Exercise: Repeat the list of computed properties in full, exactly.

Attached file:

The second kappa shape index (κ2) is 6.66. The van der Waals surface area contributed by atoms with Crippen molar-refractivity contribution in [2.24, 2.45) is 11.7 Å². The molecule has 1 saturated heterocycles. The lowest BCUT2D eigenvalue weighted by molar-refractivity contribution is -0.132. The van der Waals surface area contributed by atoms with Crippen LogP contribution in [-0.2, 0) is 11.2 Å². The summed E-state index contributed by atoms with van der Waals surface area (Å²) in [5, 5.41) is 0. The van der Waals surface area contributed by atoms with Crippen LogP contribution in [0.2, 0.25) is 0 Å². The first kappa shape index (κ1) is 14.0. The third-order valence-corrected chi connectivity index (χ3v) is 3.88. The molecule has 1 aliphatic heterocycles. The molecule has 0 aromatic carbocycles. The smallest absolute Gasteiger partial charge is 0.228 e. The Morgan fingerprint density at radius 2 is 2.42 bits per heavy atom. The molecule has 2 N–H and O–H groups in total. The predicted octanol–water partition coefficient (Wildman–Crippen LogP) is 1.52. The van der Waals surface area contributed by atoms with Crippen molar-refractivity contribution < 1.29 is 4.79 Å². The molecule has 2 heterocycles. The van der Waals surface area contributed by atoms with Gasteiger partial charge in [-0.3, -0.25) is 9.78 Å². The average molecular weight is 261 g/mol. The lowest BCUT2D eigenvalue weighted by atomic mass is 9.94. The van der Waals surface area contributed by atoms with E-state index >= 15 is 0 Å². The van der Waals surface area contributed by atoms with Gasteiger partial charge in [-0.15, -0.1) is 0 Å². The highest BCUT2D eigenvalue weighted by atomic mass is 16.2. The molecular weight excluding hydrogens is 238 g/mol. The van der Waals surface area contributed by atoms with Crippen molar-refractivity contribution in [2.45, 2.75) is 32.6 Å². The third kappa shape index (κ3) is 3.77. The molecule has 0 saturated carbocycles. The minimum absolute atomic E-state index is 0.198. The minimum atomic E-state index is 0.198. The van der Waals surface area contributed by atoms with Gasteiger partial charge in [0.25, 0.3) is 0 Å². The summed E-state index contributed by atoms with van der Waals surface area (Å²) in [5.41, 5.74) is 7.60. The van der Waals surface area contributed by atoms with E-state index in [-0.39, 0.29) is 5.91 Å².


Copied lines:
The second kappa shape index (κ2) is 6.66. The van der Waals surface area contributed by atoms with Crippen molar-refractivity contribution in [2.24, 2.45) is 11.7 Å². The molecule has 1 saturated heterocycles. The lowest BCUT2D eigenvalue weighted by molar-refractivity contribution is -0.132. The van der Waals surface area contributed by atoms with Crippen LogP contribution in [-0.2, 0) is 11.2 Å². The summed E-state index contributed by atoms with van der Waals surface area (Å²) in [5, 5.41) is 0. The van der Waals surface area contributed by atoms with Crippen LogP contribution in [0.2, 0.25) is 0 Å². The first kappa shape index (κ1) is 14.0. The third-order valence-corrected chi connectivity index (χ3v) is 3.88. The molecule has 1 aliphatic heterocycles. The molecule has 0 aromatic carbocycles. The smallest absolute Gasteiger partial charge is 0.228 e. The Morgan fingerprint density at radius 2 is 2.42 bits per heavy atom. The molecule has 2 N–H and O–H groups in total. The predicted octanol–water partition coefficient (Wildman–Crippen LogP) is 1.52. The van der Waals surface area contributed by atoms with Crippen molar-refractivity contribution < 1.29 is 4.79 Å². The molecule has 2 heterocycles. The van der Waals surface area contributed by atoms with Gasteiger partial charge in [-0.3, -0.25) is 9.78 Å². The average molecular weight is 261 g/mol. The lowest BCUT2D eigenvalue weighted by atomic mass is 9.94. The van der Waals surface area contributed by atoms with E-state index >= 15 is 0 Å². The van der Waals surface area contributed by atoms with Gasteiger partial charge in [-0.15, -0.1) is 0 Å². The highest BCUT2D eigenvalue weighted by atomic mass is 16.2. The molecular weight excluding hydrogens is 238 g/mol. The van der Waals surface area contributed by atoms with Crippen molar-refractivity contribution in [2.45, 2.75) is 32.6 Å². The third kappa shape index (κ3) is 3.77. The molecule has 0 saturated carbocycles. The minimum absolute atomic E-state index is 0.198. The minimum atomic E-state index is 0.198. The van der Waals surface area contributed by atoms with Gasteiger partial charge in [0.25, 0.3) is 0 Å². The summed E-state index contributed by atoms with van der Waals surface area (Å²) in [5.41, 5.74) is 7.60. The van der Waals surface area contributed by atoms with E-state index in [-0.39, 0.29) is 5.91 Å².